Keeping time

When 2010 came around I was working in a consultancy in London and after four months I was already beginning to grow disillusioned with that world. Knowing that I had to change tracks without being clear where to, I spontaneously drew a spiral on the back of a notepad and put a line through it next to which I scribbled ‘3 years’. From that day I began to log events that had significance in my life within that spiral calendar and as the years went by the spiral was filled with little drawings, words and phrases.

old time mandala

While filling in my calendar I noticed that this way of looking at my life brought new perspectives and connections to the surface which I hadn’t seen before. Because the year is mapped as a circle I could see seasonal recurrences and also make wishes or envision what my world would be like once another circle had been completed. It was also a way of remembering certain things I wished for and discovering different threads and patterns in the events that happened during that time.

When the first three years had come around I decided to expand the spiral to include another year. When that year had passed there was no more space and I had to start making another one. Looking at the calendar I realised that there are multiple ways to map out time with the help of a spiral, and that it’s possible to introduce different tracks within the calendar. I had stumbled into what I now think of as the ‘time mandala’, I way of engaging with one’s own development and finding out more about the deeper motifs that characterise one’s life.

Speaking with people about this practice I found out that this way of looking at time may be helpful for others too. So here’s a quick guide to making a time mandala and a few suggestions for how to use it.

First, draw a spiral on a piece of paper big enought that you can add little sentences or drawings within the spiral to signify events on weekly or bi-weekly basis. A spiral with three revolutions drawn on an A4 size paper works for me.


Then add one horizontal and one vertical line through the middle of the spiral to signify the co-ordinates of the calendar.


My calendars begin at New Years, so the inner starting point of the spiral correspond to January 1st. The first quarter of the first revolution then signify the months January, February and March while the second quarter equates to April through to June, etc. However, the calendar doesn’t have to start in January, you can make the North co-ordinate any month you like, or alternatively ‘tip’ the spiral so that it begins in a different month.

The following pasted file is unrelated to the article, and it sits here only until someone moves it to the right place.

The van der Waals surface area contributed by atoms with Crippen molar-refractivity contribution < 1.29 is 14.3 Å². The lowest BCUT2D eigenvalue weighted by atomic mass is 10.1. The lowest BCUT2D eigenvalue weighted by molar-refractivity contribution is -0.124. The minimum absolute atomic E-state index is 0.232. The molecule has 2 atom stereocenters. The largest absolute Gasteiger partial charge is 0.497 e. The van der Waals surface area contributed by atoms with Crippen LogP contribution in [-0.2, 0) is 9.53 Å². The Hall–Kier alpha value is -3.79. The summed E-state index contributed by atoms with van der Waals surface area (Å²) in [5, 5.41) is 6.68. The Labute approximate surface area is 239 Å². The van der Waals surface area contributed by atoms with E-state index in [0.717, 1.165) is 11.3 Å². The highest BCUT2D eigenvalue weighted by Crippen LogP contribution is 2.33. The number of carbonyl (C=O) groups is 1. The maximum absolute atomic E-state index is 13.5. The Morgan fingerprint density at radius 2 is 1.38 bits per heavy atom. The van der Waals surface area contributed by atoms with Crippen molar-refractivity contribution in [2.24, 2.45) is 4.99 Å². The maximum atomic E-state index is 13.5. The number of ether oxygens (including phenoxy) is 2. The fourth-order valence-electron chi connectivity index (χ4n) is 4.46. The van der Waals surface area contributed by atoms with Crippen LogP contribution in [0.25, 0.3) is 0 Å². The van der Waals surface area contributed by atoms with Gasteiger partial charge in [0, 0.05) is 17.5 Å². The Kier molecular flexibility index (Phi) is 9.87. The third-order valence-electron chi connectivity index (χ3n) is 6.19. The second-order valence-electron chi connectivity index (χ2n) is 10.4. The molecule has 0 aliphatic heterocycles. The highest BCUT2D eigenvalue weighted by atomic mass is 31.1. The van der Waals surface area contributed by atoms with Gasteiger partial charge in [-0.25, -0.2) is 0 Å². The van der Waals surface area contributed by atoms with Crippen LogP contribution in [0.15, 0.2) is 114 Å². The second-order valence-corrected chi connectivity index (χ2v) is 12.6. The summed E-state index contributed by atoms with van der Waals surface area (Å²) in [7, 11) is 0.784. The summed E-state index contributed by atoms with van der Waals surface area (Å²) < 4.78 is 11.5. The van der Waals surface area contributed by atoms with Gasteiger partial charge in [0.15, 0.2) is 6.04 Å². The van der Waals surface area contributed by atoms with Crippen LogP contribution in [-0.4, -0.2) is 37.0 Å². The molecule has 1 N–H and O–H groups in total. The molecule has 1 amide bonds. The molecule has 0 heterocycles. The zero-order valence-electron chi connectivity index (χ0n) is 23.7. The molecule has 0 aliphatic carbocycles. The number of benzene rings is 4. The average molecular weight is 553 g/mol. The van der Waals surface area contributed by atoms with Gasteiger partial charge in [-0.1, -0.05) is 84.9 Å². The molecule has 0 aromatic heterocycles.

Now you can begin filling in the time mandala with events or happenings that are significant to you through the year. Sometimes the ‘important’ things are only visible in hindsight and if nothing comes up you can just wait a while to fill it in. I use symbols, drawings, key words and short sentences. You can of course also decorate the calendar as you like and it’s possible to introduce different ‘tracks’ to the calendar too.

For my last time mandala I have drawn a second ‘vision’ track (highlighted in orange) which is reserved for those things I wish for in the future, certain dates which have a special meaning or goals I am working towards. The white track is where I keep events that actually happen.

new time mandala

There are plenty of other ways that this mandala can be modified and adorned. If you like this calendar and decide to make your own, I would love to hear from you and see what you come up with. Feel free to share the time mandala practice with others, just remember that as with all good things in life it can’t be rushed. Things that seem important at one time may seem less important at others and sometimes it is necessary to stand still for a while to really feel what matters. The mandala may help you find out more about what that is.

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